Designers wow ’em on catwalks

LONDON Fashion Week revved up a gear on the catwalks around Chelsea yesterday as some of the biggest names in British design made day two of the week-long spectacle one to remember.

While the scheduled shows of which there are about 10 a day were keeping the fashion pack busy as they moved from venue to venue across the city, off-schedule events proved no less exciting with the opening of the London Designer's Exhibition at Fashion Week's base on King's Road.

Amongst the 110 designer's to partake in this season's exhibition is renowned Irish milliner Philip Treacy, who had decided against staging a catwalk presentation in London in favour of showing his wares in New York next week.

In a shocking twist, however, Treacy learned that he has now lost out on his slot at New York Fashion Week, which has instead gone to Los Angeles-based designer Jeremy Scott.

The Galway-born designer's scheduled show, which was booked over a month ago, was to be one of the highlights of New York this season, due to take place at Times Square.

According to organisers of Fashion Week, the removal of Treacy from the New York schedule was an error and although the designer had been offered an alternative placement, he refused to accept the new time slot.

Meanwhile, on the catwalks of London, the darling of British fashion Sir Paul Smith wowed his audience which included famed Vogue editor Anna Wintour with a wonderfully vibrant collection of silk georgette and antique muslin.

Focusing on soft pastels, Smith also sent a compelling range of leather trousers in dusty pink and black down the catwalk. Loud stripes and garden prints were also dominant in this particular show. Earlier yesterday, Jasper Conran injected a little love into his show which proved a veritable kaleidoscope of summery colours.

Hanging baskets of pink flowers interwoven with fairy lights hung directly over the heads of those in the front row, who included camp TV personality Julian Cleary, Normandie Keith and supermodel Elle McPherson. Sending both male and female models down the catwalk, Conran opted for waisted strappy dresses, white linen suits, polka dot cashmeres and chiffon cocktail dresses.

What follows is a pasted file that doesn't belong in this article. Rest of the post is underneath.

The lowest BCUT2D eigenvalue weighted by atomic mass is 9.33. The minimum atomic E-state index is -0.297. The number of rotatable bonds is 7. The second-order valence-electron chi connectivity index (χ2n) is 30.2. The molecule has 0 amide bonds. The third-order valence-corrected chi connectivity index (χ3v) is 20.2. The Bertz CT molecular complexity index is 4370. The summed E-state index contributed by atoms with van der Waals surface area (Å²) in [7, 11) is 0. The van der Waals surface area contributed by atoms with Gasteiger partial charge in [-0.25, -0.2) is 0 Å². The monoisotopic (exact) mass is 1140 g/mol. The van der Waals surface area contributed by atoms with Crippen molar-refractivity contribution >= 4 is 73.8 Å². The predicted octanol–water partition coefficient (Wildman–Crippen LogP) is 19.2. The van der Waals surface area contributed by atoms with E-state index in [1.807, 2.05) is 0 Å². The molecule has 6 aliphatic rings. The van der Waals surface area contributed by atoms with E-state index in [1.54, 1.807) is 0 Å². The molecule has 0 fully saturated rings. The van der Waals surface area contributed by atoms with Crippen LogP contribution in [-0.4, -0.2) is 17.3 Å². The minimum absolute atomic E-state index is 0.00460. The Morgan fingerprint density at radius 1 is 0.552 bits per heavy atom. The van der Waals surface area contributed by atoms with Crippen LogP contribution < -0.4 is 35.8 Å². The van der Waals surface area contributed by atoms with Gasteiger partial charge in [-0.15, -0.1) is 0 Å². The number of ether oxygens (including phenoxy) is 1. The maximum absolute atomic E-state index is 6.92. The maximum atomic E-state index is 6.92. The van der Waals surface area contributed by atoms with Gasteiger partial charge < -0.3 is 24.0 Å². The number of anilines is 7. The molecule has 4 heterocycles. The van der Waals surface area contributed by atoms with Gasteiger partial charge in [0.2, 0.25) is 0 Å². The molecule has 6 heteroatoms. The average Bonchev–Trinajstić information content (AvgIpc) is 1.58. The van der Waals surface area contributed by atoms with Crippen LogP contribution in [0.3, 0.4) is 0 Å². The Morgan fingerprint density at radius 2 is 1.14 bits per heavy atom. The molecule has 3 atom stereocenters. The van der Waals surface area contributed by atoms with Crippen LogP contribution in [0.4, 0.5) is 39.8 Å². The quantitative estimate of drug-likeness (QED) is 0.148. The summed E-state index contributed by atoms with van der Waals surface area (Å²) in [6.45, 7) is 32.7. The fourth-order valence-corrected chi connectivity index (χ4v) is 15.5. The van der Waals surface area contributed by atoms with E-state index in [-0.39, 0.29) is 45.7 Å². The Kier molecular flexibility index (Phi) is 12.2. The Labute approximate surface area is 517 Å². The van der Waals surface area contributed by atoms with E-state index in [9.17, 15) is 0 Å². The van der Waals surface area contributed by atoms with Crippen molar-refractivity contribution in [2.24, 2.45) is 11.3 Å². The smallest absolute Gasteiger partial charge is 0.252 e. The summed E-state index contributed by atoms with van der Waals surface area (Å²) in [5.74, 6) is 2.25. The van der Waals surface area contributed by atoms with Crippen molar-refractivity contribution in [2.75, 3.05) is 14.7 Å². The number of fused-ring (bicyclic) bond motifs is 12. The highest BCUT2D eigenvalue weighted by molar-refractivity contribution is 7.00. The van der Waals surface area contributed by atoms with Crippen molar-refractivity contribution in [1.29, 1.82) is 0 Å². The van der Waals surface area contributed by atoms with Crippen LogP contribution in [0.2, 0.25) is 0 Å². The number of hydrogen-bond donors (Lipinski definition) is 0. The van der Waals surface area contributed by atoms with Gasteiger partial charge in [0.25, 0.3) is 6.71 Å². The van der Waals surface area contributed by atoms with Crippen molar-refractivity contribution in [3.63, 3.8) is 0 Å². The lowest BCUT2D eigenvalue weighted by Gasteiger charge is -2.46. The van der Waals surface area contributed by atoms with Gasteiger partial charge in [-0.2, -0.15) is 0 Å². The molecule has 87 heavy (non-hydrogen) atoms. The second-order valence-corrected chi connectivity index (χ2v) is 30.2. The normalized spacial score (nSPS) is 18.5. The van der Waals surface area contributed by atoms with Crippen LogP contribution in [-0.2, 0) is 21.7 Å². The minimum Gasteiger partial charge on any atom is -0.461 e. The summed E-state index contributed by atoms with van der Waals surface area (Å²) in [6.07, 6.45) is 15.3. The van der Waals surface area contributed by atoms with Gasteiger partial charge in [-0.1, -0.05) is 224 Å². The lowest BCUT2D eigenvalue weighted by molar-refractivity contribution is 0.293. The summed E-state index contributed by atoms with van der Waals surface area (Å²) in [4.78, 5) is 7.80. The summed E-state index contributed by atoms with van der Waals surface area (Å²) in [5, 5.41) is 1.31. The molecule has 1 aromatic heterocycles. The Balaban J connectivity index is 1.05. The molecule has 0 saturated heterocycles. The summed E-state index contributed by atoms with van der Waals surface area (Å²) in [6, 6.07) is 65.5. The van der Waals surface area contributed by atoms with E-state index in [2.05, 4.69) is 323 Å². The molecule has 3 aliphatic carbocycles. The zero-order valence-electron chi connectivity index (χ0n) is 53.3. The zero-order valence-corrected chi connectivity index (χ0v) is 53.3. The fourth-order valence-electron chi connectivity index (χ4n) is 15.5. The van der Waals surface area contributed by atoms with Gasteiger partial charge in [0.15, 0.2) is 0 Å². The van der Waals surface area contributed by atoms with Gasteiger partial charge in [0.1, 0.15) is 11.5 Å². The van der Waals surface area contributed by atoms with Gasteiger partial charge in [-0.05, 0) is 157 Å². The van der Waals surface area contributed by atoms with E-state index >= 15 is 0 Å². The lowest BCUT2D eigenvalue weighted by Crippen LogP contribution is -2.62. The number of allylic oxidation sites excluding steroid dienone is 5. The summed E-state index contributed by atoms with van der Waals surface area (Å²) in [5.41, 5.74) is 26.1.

As the VIP set made their way backstage to greet the designer following the show, one senior editor from an American glossy caused panic when she tripped over a security officer at the backstage entrance. "I'm alright. I was just coming back to say we've had a wonderful time, darling, but could you please call the undertaker?" she laughed as the designer looked on in amusement.

Speaking about the collection, Conran suggested that next season's range will be a lot more girly.

"We've gone for the sexy look. The Conran woman is confident and she wants to move on from suiting," he explained. Opening yesterday's series of catwalk shows, Tracey Boyd lifted the lid on a pandora's box of mixed up glamour quite literally.

The wild, weird and wonderful all collided on Boyd's catwalk in Chelsea, as floral chiffons and twisted cheesecloth quickly caught the attention of the fashion pack.

School-style skirts and hard leather adornments outlined her move from the naive to submersive. Continuing the Irish interest in London this season, Dublin-based designer John Rocha, who is currently celebrating 21 years in the industry, today hosts his show at the Royal Albert Hall.

Irish designer Pauric Sweeney, meanwhile, will present his new collection tomorrow in Chelsea.

London Fashion Week concludes on Monday evening .

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